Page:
Is Cryptocurrency Regulation a Good Thing?

Apart from skyrocketing prices, one of the biggest reasons for the popularity of some cryptocurrencies is its decentralized nature. In layman’s terms, no single entity or corporation has full control over it, allowing owners to be in full control of their assets. While this is not true for all cryptocurrencies, the likes of Bitcoin and Ethereum are entirely transparent and credible, with all transactions recorded on the blockchain.

With the recent China and South Korea crackdowns on exchanges and cryptocurrency-related assets, the issue of regulation has been at the forefront of many people’s minds. Understandably, there is a fear that anonymity will be compromised if regulation becomes the norm, but is it all doom and gloom?

Is cryptocurrency regulation inevitable? Image from

Is cryptocurrency regulation inevitable? Image from

There has been plenty of fear, uncertainty and doubt (FUD) going around regarding regulation in China, but is the world’s most populous nation really against cryptocurrency? To date, the country has banned initial coin offerings (ICOs), issued notices against Bitcoin miners due to excessive energy consumption, and ordered local exchanges to cease trading cryptocurrencies. Its primary concern is the use of cryptocurrencies to siphon funds out of the country, as well as being an avenue for money laundering and other criminal activities.

But as a whole, China is not inherently opposed to the idea of cryptocurrencies and the blockchain. According to a report by the South China Morning Post, the country’s central bank researches the possibility of its own digital currency, mirroring ongoing studies in Russia.

“What the central bank has in mind is a centralized digital currency among all,” said Yao Qian, the research lead at the People’s Bank of China, speaking to SCMP.

Similarly, efforts in South Korea have seen a public backlash, with over 200,000 signing a petition against the regulation of Bitcoin. As of now, there has not been an official response from the government, but it is expected to push ahead with several restrictions. This includes not allowing bank accounts to make deposits into exchanges, unless the registered name matches both accounts, as well as imposing a tax of 24.2% on South Korean cryptocurrency exchanges reported Yonhap.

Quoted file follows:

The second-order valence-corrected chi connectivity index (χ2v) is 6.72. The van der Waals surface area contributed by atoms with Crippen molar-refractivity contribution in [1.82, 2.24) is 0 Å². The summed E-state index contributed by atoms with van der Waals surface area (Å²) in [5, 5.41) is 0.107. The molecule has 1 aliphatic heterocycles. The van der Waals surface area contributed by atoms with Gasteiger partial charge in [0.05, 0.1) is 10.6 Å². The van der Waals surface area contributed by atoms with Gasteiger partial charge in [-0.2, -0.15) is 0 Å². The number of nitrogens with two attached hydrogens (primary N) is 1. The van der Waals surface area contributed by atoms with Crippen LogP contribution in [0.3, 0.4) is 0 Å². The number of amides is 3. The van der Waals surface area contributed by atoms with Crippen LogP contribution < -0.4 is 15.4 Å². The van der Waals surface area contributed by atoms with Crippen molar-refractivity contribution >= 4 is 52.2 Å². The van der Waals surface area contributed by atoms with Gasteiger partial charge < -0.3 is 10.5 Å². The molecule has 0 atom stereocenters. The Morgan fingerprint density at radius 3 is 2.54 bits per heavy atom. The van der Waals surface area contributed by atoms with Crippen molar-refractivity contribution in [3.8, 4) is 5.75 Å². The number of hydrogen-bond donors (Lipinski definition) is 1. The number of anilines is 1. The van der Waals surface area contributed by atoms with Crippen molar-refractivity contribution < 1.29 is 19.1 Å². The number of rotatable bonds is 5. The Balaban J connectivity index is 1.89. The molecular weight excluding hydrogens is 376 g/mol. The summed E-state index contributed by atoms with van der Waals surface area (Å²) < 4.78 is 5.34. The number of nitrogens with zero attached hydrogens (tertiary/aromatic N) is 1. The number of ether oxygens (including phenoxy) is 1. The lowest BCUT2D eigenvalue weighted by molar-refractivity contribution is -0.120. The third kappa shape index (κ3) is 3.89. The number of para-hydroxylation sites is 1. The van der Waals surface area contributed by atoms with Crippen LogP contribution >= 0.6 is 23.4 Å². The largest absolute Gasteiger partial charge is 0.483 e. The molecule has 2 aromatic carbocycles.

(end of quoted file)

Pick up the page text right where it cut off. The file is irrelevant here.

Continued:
South Korea's move to regulate cryptocurrencies generated huge backlash. Image from

South Korea’s move to regulate cryptocurrencies generated huge backlash. Image from

Although the camps for and against government regulation have been firmly established, if cryptocurrencies are to become a truly viable, convenient form of payment, both parties must work together to determine a suitable middle ground. Regulation will ensure that there will be no manipulation of the system and that any discrepancies or irregularities can be traced back immediately. Theoretically, it should also curb illegal activities although it remains to be seen how digital criminals will adapt and shift operations to bypass potential regulations implemented.

It is widely anticipated that significant regulations will be put in place for cryptocurrencies this year in several countries around the world. This should help to weed out scams and Ponzi schemes. However, what happens to global cryptocurrency exchanges is anyone’s guess, and will certainly have a significant bearing on prices this year.

While it is likely that the most popular cryptocurrencies are here to stay, it is not inconceivable that country-specific cryptocurrencies will be launched by governments once they have figured out the logistics required. In fact, centralized networks such as Ripple already provide a case study for the potential success of similar tokens. It is now up to the authorities and other regulatory bodies to convince the public that their alternatives to decentralized cryptocurrencies are worth adopting.

Everus is fully committed to abiding by any laws or regulations put in place by Bank Negara Malaysia to regulate and prevent the misuse of cryptocurrency for money laundering and terrorist financing, and has been recognized as a reporting institution.

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